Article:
System: Iron Cow
Publisher: Wessex Games
More Air Ops
by Toby R Barrett
The article on air operations in Iron Cow by David Manley, in Ragnarok #20, was of particular interest to me, being full of good ideas to produce a simple and workable addition to the rules. However I would query one element of his article.
David suggests that all ground attack aircraft, together with any escorts, run the gauntlet of the air superiority pool before facing the further perils of air defence units. This ruling means that a large number of strike aircraft and escorting tightens must be sent on any mission to ensure that even a fraction of the attacking aircraft survive to carryout their mission. The United States use this very tactic, incorporating into these formations, specialist, ECM 'Wild Weasel' aircraft but the Royal Air Force, for one, have a very different approach.
Some modern attack aircraft, such as the GR1 Tornado, are capable of very low level flight at high speed, this is due to either Terrain Following Radar (TFR) or Terrain Referenced Navigation (TRN). Both work in different way ways but suffice it to say that TRN is the more advanced of the two systems and is likely to he the standard low level radar package for years to come (unless you know different?). TRN should allow a strike force to approach their target undetected by radar or enemy fighters. This allows for a much smaller force, typically of about four aircraft, without the need for them to be encumbered with escorts. This is how the RAF operate their GR1's.
Similarly 'Stealth' aircraft, like the F117 and B2, by virtue of their design, are capable of evading radar and therefore fighter interception and again require no escort, typically operating as a single unit.
With both of these technologies, in my opinion, likely to see more frequent use there would seem to be an argument for allowing aircraft using them at least a chance of evading the Air Superiority Pool. Perhaps a percentage system based on the type of aircraft, the number in the formation and whether the operation is flown at day or night (even a stealthy aircraft can be seen in broad daylight).
Aircraft using some form of terrain following system are of course still vulnerable to Air Defence Units and I would suggest that these encounters be resolved as in David's article.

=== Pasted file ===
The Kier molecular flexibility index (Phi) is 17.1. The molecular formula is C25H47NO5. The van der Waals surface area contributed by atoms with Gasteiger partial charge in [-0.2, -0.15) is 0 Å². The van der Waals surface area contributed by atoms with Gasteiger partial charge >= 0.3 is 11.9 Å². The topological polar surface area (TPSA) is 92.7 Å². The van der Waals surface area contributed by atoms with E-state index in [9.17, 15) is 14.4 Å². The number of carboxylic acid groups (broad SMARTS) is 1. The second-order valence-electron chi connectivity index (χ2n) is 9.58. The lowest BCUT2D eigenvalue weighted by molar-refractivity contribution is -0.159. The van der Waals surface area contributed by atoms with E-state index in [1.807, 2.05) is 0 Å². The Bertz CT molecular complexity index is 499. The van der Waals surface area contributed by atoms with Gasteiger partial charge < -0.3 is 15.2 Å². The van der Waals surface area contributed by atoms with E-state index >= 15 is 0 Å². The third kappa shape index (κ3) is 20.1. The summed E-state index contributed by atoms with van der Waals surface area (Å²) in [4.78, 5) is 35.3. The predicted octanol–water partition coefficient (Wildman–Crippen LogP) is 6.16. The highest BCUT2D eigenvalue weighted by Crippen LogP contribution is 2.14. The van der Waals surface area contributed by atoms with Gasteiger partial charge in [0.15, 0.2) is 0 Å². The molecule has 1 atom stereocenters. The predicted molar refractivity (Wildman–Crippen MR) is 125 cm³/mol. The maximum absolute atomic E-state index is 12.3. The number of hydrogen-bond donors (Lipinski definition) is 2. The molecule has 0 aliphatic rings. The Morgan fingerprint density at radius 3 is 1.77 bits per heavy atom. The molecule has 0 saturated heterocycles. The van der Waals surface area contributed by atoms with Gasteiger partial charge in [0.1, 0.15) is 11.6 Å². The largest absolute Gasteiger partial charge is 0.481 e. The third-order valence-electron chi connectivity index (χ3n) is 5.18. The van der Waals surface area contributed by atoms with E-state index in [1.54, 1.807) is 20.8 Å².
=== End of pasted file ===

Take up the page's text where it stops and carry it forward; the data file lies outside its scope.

Stealth aircraft, however, require a little more thought. Even during the day, when they can be seen, stealth aircraft are going to be difficult to hit. They have a very small radar signature and most Air Defence Units are radar guided. I would suggest resolving these attack as normal but with negative modifiers being applied to the AA batteries . At night stealth aircraft are going to be virtually undetectable and may well be able to approach their targets unmolested. Again a percentage system could be used giving the defender only a small chance of detecting the incoming aircraft. This may not seem fair but that's life. Stealth planes are very good at what they do.
How is this going to effect the game? Well obviously things could get a little bit out of hand. Before a game begins both sides must agree what level of technology is available and in what numbers. Both sides may well have terrain following aircraft but do both sides have stealthy ones? None of this technology comes cheap and only a limited number of any type are likely to be available. Commanders are unlikely to risk their only stealth aircraft on a daylight attack in support of the grunts.
Finally remember air strikes are very powerful indeed and could seriously unbalance a game, but they will not always be available on demand. Your game probably only represents a small portion of a major conflict and the planes may well be needed elsewhere. The weather also plays an important role, no one is going to risk low level air strikes in poor visibility.
Ed Note: Iron Cow is a 6mm (Epic) SF Armour rules system produced by Wessex Games and was reviewed in Ragnarok 19. A revised edition, Iron Cow 2103AD, was reviewed in Ragnaraok 39. For further details regarding price and availability, send an SSAE to Wessex Games, 4 Old Acre Road, Whitchurch, Bristol, BS14 0HN.
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